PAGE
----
The key to the authors' success is that they locate humor within recent cognitive science and evolutionary theory. To aid survival, our brains constantly and covertly use heuristics to generate expectations about what we will experience next, but we would be too inventive for our own good if we did not regularly search for and remove discrepancies between our expectations and our experiences. The immediate incentive to look for such discrepancies and thereby to reduce error comes from the pleasure of discovering a mistake in a currently harmless active belief that was introduced covertly. That pleasure is mirth, and humor is what produces it. Thus, humor is “a cognitive cleanup mechanism” that stains with mistaken belief before washing out the error (as in “I wondered why the Frisbee was getting bigger, and then it hit me.”). Laughter is then a public signal of our ability to clean up our minds. Because such cognitive prowess is useful, it attracts mates—both friends and sexual partners—and spreads throughout the world.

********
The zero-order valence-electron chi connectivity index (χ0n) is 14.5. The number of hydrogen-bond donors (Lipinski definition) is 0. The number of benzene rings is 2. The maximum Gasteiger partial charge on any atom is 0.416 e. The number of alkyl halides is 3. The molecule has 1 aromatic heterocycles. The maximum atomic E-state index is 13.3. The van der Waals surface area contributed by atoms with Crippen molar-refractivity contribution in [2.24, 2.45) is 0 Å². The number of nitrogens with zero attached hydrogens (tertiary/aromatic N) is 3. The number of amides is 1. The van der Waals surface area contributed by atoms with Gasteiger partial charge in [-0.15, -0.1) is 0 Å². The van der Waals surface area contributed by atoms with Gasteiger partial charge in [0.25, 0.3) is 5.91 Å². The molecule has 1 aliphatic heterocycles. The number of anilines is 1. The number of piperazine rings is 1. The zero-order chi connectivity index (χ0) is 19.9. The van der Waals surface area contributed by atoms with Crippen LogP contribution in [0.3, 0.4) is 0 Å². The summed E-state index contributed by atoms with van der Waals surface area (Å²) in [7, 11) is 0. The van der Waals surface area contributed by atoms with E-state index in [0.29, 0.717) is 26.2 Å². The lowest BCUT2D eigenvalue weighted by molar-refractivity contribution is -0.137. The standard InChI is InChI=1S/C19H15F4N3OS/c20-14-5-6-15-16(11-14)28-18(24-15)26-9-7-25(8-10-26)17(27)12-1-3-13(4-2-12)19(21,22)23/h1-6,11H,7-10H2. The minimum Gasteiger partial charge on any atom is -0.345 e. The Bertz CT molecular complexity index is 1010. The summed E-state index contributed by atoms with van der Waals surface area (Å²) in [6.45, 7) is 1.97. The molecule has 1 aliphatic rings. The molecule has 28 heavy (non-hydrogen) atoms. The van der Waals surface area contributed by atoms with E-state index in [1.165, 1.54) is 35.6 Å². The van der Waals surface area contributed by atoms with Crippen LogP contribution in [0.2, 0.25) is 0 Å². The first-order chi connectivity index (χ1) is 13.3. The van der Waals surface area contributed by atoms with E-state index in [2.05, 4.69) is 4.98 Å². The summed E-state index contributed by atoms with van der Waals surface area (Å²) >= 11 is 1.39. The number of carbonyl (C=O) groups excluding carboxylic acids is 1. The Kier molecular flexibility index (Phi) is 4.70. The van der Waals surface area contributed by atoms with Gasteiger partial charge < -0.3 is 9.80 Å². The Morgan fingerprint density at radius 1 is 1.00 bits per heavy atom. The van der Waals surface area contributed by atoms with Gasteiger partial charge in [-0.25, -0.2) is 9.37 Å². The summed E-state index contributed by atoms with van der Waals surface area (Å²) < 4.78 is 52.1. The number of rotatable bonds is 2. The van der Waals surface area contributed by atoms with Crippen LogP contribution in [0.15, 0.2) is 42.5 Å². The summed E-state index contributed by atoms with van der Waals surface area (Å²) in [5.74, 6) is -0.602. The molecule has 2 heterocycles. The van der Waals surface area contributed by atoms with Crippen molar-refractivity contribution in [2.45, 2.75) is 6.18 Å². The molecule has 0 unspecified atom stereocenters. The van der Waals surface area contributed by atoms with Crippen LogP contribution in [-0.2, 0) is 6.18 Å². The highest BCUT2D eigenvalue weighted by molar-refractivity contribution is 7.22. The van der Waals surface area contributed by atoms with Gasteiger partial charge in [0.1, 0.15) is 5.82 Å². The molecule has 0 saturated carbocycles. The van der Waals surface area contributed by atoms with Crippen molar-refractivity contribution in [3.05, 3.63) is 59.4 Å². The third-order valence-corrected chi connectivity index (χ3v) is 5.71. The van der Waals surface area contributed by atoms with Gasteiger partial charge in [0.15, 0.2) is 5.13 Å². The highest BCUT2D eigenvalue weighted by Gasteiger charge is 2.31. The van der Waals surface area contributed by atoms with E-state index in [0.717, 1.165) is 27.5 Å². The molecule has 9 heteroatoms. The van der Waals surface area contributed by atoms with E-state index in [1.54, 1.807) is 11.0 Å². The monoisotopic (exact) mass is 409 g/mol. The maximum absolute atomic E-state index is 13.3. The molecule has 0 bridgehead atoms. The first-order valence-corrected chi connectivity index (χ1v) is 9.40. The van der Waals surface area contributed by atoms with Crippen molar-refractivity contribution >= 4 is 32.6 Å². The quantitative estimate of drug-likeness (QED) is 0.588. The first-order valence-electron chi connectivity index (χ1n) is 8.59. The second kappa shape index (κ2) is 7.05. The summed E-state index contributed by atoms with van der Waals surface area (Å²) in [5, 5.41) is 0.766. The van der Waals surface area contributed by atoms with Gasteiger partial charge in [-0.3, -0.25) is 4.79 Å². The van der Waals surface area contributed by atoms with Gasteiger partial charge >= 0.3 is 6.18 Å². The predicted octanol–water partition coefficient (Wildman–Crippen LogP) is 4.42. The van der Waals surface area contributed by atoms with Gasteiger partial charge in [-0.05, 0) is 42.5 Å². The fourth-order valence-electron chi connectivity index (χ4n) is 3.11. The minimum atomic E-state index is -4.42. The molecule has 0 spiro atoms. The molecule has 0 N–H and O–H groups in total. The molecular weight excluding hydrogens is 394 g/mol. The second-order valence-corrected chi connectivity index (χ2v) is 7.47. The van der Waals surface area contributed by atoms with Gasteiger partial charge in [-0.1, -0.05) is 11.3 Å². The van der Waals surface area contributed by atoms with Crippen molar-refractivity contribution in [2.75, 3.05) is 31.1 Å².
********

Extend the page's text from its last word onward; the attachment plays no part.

Hurley, Dennett, and Adams apply their theory to well over a hundred examples (including stupid jokes, dark humor, musical jokes, and witty remarks that are not humorous), to many apparent counterexamples (such as surprises, forgetting, riddles, and lies), and to related phenomena (such as magicians and garden-path sentences).
Friday, June 17, 2011
Why we laugh
In the June 10 issue of Science Walter Sinnott-Armstrong reviews what looks like a fascinating and fun book: "Inside Jokes Using Humor to Reverse-Engineer the Mind," by Matthew M. Hurley, Daniel C. Dennett, and Reginald B. Adams Jr. MIT Press, Cambridge, MA. (I just downloaded it to my Kindle.) The reviewer lays out their core theory: